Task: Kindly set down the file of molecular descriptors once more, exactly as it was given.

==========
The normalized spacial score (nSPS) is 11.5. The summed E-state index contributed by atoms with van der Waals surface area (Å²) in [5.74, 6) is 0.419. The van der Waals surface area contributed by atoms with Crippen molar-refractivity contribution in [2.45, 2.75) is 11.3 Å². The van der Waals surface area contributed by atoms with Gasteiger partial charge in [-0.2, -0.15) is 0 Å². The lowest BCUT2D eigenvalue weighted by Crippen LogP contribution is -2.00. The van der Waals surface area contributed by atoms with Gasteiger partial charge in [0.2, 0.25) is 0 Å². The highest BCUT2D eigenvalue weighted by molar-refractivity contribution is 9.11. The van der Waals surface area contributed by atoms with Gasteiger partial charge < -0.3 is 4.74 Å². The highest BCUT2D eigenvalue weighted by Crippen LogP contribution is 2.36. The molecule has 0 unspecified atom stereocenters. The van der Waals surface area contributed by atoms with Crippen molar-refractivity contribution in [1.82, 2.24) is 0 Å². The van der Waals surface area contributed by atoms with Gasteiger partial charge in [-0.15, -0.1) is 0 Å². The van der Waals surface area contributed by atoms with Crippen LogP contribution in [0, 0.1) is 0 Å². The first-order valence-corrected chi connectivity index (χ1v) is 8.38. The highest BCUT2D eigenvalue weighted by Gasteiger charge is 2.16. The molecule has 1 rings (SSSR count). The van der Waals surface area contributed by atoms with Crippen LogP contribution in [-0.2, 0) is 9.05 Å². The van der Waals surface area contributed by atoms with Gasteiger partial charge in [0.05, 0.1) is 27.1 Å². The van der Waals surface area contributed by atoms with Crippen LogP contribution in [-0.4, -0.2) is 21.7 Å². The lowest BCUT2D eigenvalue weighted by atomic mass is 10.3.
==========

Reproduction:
The normalized spacial score (nSPS) is 11.5. The summed E-state index contributed by atoms with van der Waals surface area (Å²) in [5.74, 6) is 0.419. The van der Waals surface area contributed by atoms with Crippen molar-refractivity contribution in [2.45, 2.75) is 11.3 Å². The van der Waals surface area contributed by atoms with Gasteiger partial charge in [-0.2, -0.15) is 0 Å². The lowest BCUT2D eigenvalue weighted by Crippen LogP contribution is -2.00. The van der Waals surface area contributed by atoms with Gasteiger partial charge in [0.2, 0.25) is 0 Å². The highest BCUT2D eigenvalue weighted by molar-refractivity contribution is 9.11. The van der Waals surface area contributed by atoms with Gasteiger partial charge < -0.3 is 4.74 Å². The highest BCUT2D eigenvalue weighted by Crippen LogP contribution is 2.36. The molecule has 0 unspecified atom stereocenters. The van der Waals surface area contributed by atoms with Crippen molar-refractivity contribution in [1.82, 2.24) is 0 Å². The van der Waals surface area contributed by atoms with Gasteiger partial charge in [-0.15, -0.1) is 0 Å². The van der Waals surface area contributed by atoms with Crippen LogP contribution in [0, 0.1) is 0 Å². The first-order valence-corrected chi connectivity index (χ1v) is 8.38. The highest BCUT2D eigenvalue weighted by Gasteiger charge is 2.16. The molecule has 1 rings (SSSR count). The van der Waals surface area contributed by atoms with Crippen LogP contribution in [-0.2, 0) is 9.05 Å². The van der Waals surface area contributed by atoms with Gasteiger partial charge in [0.05, 0.1) is 27.1 Å². The van der Waals surface area contributed by atoms with Crippen LogP contribution in [-0.4, -0.2) is 21.7 Å². The lowest BCUT2D eigenvalue weighted by atomic mass is 10.3.